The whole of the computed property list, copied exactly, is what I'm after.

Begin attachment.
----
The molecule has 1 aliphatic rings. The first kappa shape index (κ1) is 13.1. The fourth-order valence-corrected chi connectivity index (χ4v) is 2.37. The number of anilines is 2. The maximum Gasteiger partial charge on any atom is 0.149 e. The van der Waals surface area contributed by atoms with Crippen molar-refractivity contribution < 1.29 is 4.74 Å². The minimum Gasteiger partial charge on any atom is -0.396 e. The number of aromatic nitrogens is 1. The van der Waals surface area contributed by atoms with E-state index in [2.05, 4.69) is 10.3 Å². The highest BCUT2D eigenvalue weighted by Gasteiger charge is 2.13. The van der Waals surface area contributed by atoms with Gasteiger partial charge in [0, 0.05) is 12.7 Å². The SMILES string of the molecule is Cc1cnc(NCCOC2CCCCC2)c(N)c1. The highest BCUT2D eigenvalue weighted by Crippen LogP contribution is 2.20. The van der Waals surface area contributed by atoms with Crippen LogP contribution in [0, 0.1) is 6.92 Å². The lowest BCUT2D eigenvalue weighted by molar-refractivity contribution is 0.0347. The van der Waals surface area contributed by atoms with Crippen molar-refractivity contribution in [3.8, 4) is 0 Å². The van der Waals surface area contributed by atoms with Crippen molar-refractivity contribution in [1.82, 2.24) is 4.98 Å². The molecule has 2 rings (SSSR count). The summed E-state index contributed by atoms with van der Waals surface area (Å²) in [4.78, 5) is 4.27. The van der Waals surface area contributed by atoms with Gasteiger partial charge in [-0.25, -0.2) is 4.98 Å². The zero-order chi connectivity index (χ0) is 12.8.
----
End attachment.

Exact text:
The molecule has 1 aliphatic rings. The first kappa shape index (κ1) is 13.1. The fourth-order valence-corrected chi connectivity index (χ4v) is 2.37. The number of anilines is 2. The maximum Gasteiger partial charge on any atom is 0.149 e. The van der Waals surface area contributed by atoms with Crippen molar-refractivity contribution < 1.29 is 4.74 Å². The minimum Gasteiger partial charge on any atom is -0.396 e. The number of aromatic nitrogens is 1. The van der Waals surface area contributed by atoms with E-state index in [2.05, 4.69) is 10.3 Å². The highest BCUT2D eigenvalue weighted by Gasteiger charge is 2.13. The van der Waals surface area contributed by atoms with Gasteiger partial charge in [0, 0.05) is 12.7 Å². The SMILES string of the molecule is Cc1cnc(NCCOC2CCCCC2)c(N)c1. The highest BCUT2D eigenvalue weighted by Crippen LogP contribution is 2.20. The van der Waals surface area contributed by atoms with Crippen LogP contribution in [0, 0.1) is 6.92 Å². The lowest BCUT2D eigenvalue weighted by molar-refractivity contribution is 0.0347. The van der Waals surface area contributed by atoms with Crippen molar-refractivity contribution in [3.8, 4) is 0 Å². The van der Waals surface area contributed by atoms with Crippen molar-refractivity contribution in [1.82, 2.24) is 4.98 Å². The molecule has 2 rings (SSSR count). The summed E-state index contributed by atoms with van der Waals surface area (Å²) in [4.78, 5) is 4.27. The van der Waals surface area contributed by atoms with Gasteiger partial charge in [-0.25, -0.2) is 4.98 Å². The zero-order chi connectivity index (χ0) is 12.8.